How to Make Extra Money for Your Homeschool Family
Grace, Grow & Edify is dedicated to recommending quality resources to benefit homeschooling families. This blog contains and is monetized through sponsored posts and affiliate links. Please see our full disclosure policy for detailed information.
How to Make Extra Money for Your Homeschool Family
As many of you already know, living on one income can be challenging for homeschool families. Often being frugal and resourceful come in handy as a homeschool mom. You may need money in addition to what is in your budget for things like children’s clothing, homeschool curriculum, or extracurricular activities.
I have been homeschooling for a decade, and in that time we have always relied on one income. Like any typical American family, there have been transitional periods for our homeschool family over the years; job changes, income flux, and unexpected expenses.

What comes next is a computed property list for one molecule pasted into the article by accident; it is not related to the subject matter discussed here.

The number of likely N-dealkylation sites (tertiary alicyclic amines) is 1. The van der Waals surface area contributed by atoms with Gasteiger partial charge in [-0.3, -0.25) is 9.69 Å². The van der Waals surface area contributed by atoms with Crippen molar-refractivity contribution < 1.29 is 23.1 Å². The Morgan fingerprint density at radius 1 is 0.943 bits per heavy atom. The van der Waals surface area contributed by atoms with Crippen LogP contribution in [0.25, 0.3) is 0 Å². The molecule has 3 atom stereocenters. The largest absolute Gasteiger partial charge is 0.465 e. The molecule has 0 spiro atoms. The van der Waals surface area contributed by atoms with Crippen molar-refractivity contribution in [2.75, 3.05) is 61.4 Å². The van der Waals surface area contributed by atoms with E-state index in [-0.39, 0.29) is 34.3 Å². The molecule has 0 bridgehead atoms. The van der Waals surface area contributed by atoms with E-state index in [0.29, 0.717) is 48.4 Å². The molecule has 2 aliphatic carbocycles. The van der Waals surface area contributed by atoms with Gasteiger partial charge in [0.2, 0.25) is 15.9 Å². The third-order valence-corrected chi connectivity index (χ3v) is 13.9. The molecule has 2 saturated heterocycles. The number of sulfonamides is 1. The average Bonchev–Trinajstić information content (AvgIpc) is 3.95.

Rather than charging expenses on a credit card, I had to become wise about options to bring in some extra money at times. So I wanted to share with other homeschool families some creative and some practical ideas to bring in additional cash when you need some. Notice I say extra cash and not an additional income, please note the difference.
Creative Ideas to Bring Extra Cash into the Home
Sell Handmade or Unique Products on Etsy, eBay, or Craigslist. If you have a unique talent for creating handmade items, this might be just the thing for you.